Researched and Written by Barry Lamb, Froe Chip, January/February, 2021
Many of you aficionados of local history are familiar with the home known as the House of Mayors, located at 500 North Spring Street. It was known by that moniker due to the fact that four Murfreesboro mayors resided in that house at one time or another. This writer will now introduce to you the House of Aldermen, which five successive town aldermen owned over the span of one century.
Imagine the town of Murfreesboro during the 1820s with its dirt streets, recently cleared of stumps, and its town limits of only two or three blocks which emanated from the town square in all directions. The population of the town at that time was likely less than the 786 people reported in the 1830 Federal census and many of the 70 original town lots within its boundaries had homes of logs, with and without weather board.
It was in this setting that the impressive two story brick home was built for William Gilliam during that decade on a lot just southeast of the town limits on the southeast corner of Spring and Sevier Streets, later numerated as 202 East Sevier Street.
It was one of the first brick homes ever built in or near the town of Murfreesboro, the first being credited to the home of John M. Tilford which was built on Walnut Street around 1818. The house of Mr. Gilliam was likely built by Jeremiah Fletcher, who is noted as having been Murfreesboro’s first brick mason. William Gilliam was born in 1798 and was married to Martha Molloy in Murfreesboro on May 8, 1823.
He had purchased the lot on which his house stood in 1818 from Isaac Hilliard and it is possible that the home was constructed around the time of his marriage for his new bride and his two future sons, John Richard and James Gilliam. He was elected alderman in 1836 and also served as mayor of Murfreesboro for a scant two week term in 1838. His wife died in 1835 and he sold the home five years later to Moses G. Reeves.
Reeves had come to Murfreesboro with his brother, Levi, around 1820 to learn the cabinet and furniture making trade. It didn’t take him long to develop an interest in local government service as he became county registrar in 1824, serving in that capacity until 1840. He also served as town alderman from 1830-1831 and from 1847-1848. In addition to these offices, he served as the town’s recorder in 1825, 1827 and from 1833-1834 and in 1849. He also served as the town’s treasurer in 1830.
He and his wife, Catherine, raised their two sons, Daniel L. and Levi W. Reeves, in the grand old mansion until 1861 when the elder Reeves died. His widow continued to live in the home until 1869 when she sold it to her brother-in-law, Archibald T. Reeves.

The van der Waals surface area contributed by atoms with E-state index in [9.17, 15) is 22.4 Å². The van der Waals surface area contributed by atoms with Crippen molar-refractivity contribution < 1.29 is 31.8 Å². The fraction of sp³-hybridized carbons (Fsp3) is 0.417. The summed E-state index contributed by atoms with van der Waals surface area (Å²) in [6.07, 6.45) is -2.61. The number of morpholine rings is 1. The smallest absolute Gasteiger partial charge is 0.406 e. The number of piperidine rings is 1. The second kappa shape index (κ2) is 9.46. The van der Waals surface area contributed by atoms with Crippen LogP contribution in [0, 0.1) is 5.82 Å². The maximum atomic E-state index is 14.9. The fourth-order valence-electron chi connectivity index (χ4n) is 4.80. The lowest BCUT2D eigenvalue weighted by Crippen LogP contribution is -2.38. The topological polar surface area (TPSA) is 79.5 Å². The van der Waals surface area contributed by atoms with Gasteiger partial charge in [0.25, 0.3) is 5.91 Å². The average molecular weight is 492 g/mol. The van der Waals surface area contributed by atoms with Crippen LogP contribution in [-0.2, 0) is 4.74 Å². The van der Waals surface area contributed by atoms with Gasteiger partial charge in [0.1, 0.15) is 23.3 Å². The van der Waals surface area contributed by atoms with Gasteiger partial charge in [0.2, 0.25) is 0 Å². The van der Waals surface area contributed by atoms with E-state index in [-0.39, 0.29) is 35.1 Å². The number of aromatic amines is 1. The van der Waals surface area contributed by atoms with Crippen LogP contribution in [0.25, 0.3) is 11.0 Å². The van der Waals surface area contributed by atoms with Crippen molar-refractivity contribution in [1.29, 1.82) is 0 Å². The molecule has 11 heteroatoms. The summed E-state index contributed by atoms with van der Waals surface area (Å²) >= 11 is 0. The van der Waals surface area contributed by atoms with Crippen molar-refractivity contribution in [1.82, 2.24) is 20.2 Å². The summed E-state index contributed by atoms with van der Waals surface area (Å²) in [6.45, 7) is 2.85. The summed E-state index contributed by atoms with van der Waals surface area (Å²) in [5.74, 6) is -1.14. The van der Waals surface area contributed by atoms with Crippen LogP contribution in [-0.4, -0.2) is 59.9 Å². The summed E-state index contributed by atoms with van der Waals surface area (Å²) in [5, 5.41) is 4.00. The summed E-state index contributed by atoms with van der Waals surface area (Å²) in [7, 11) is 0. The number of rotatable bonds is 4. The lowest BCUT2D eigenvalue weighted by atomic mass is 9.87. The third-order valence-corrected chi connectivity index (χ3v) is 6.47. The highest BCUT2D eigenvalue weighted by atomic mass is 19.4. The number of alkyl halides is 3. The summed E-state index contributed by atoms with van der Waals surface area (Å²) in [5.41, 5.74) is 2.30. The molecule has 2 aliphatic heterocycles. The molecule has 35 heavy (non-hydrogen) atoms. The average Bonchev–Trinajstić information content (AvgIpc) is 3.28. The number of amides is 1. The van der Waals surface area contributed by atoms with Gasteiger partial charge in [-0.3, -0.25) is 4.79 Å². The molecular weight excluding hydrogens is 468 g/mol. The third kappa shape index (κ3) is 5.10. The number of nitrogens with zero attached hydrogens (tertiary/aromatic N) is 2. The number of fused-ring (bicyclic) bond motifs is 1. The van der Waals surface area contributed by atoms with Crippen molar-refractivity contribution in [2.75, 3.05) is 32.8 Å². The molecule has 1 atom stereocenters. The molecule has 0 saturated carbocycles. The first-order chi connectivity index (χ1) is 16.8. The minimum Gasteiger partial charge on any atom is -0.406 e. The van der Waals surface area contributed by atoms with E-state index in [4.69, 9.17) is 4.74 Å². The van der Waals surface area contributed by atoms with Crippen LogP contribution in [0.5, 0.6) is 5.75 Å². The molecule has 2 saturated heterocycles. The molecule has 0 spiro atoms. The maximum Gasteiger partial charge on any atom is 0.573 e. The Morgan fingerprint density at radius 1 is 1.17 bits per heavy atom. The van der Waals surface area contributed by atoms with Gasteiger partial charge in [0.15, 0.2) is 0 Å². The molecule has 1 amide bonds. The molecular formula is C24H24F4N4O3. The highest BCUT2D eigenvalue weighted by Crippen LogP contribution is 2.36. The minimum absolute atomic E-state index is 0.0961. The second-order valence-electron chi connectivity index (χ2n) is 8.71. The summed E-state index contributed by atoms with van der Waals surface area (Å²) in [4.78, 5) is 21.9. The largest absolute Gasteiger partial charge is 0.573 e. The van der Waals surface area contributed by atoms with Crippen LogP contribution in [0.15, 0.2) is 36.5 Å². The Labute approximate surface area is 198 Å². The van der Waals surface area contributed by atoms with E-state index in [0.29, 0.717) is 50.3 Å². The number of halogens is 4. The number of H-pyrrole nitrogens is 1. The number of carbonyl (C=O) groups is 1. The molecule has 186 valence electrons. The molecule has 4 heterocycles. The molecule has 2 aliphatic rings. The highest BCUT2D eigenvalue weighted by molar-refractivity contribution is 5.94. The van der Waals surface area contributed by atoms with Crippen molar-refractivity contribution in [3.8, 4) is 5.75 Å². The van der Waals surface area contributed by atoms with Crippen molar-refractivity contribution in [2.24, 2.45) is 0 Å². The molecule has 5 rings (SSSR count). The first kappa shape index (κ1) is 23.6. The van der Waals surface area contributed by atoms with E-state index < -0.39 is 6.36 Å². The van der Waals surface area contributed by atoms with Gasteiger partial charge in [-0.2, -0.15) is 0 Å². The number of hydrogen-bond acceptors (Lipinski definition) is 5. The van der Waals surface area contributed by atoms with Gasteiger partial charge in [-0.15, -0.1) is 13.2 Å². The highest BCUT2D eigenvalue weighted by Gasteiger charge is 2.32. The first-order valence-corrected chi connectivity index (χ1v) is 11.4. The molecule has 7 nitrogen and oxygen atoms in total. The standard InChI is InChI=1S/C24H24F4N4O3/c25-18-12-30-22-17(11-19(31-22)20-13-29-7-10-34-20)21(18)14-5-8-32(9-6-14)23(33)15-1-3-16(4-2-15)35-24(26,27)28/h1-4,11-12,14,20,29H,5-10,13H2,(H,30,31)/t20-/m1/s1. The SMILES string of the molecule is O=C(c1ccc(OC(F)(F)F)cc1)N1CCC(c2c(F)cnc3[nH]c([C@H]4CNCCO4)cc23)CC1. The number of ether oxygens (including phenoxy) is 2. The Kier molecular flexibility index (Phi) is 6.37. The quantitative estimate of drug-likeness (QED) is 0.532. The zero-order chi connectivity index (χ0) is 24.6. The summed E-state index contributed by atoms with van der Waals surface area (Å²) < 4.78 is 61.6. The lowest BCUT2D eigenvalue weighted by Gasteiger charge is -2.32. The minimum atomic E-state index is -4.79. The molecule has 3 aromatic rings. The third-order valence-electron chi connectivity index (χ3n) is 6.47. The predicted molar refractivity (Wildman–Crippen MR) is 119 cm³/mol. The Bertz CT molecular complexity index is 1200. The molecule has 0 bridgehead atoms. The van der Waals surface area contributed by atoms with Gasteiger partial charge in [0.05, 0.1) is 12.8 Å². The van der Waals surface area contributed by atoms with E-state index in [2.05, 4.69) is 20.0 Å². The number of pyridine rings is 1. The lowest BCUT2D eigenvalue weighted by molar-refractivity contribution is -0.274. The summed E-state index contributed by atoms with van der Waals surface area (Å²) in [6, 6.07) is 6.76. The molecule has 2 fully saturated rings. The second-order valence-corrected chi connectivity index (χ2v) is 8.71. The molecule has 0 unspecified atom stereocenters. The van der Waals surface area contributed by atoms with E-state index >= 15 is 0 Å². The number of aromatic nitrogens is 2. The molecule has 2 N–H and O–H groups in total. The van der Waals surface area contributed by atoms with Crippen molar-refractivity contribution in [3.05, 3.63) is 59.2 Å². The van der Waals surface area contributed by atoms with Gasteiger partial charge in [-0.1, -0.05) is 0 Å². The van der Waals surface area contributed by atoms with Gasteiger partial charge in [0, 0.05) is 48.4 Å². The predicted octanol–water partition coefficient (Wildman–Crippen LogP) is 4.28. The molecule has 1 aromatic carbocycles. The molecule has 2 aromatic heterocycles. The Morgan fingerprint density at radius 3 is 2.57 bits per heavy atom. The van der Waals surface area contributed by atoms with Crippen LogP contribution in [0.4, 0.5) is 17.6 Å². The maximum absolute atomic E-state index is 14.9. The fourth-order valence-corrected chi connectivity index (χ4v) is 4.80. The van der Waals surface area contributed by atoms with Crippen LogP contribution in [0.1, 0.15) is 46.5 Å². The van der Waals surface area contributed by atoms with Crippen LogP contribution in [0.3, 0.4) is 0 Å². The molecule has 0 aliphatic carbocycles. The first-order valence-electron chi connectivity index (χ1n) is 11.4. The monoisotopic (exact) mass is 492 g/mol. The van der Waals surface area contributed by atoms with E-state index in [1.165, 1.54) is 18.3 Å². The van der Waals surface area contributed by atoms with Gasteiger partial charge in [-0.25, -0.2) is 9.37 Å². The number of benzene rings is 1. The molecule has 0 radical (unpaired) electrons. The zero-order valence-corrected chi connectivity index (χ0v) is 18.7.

Archibald T. Reeves, younger brother of Moses G. Reeves, had also served as county registrar from 1848-1856 and had also been involved in the note shaving business before the Civil War. He was married to Virginia W. Smith and had one daughter, Virginia Reeves Lytle. He was elected alderman of the 2nd ward in 1875 and served in that capacity until his death in October 1878. The home was later sold at a chancery court sale in May 1881 to George W. Ransom.
George W. Ransom, born on July 29, 1838, was a grandson of Richard and Keziah Portis Ransom, who were among the early settlers of the Salem community of Rutherford County. He was married to Martha Elizabeth Bostick of the Triune community of Williamson County in 1860 and was a Murfreesboro grocery merchant before the Civil War. He served in Company D, 11th Tennessee Cavalry Regiment, CSA, during the war and was with General Nathan Bedford Forrest’s command at the surrender in May 1865. Ransom resumed his former occupation in Murfreesboro following the war and later established a lumber business there in 1879. He was elected as alderman in 1880 and served in that capacity in 1881 and also from 1883-1884.
The house was sold to Frank Brothers Williams in 1894 and was owned briefly by several people until 1899 when it was purchased by Luther Rice Jacobs.
Luther R. Jacobs was born on August 22, 1853 in the Big Springs district of Rutherford County. His grandparents, Jeremiah and Nancy Mankin Jacobs, settled in the Beech Grove area before 1809. He was married to Virginia Robinson in 1873 and worked as a farmer at Big Springs until the 1890s when he moved his family to Murfreesboro. He and a partner, James H. Ring, opened a furniture and mortuary business on the north side of the public square in 1894 which became the forerunner of Woodfin’s Funeral Home during the 1910s. He was elected alderman of the 2nd district in 1902 and served at that post until 1903. He later served several terms as city councilman after the town was incorporated as a city in 1903.
Jacobs and his wife moved to Nashville during the 1910s but the home remained in the hands of the Jacobs family who used it as a boarding house until 1943 when it was sold to Ernest Jordan. The place was owned by a couple of other people between 1943 and 1945 when it was purchased by Julian Dexter McFarlin, father of the well known public servant, Ben Hall McFarlin. The elder McFarlin razed the old home to make way for his business, McFarlin Farm Implement Company, soon afterwards, thus diminishing further the once beautiful historic landscape of the city.
Greenhouse Ministries is the present owner of the land on which the house once stood.
*Note of interest-Before 1903, when Murfreesboro was incorporated as a city, the town was governed by a mayor and a board of six aldermen, who each represented one of the six wards of which the town was comprised.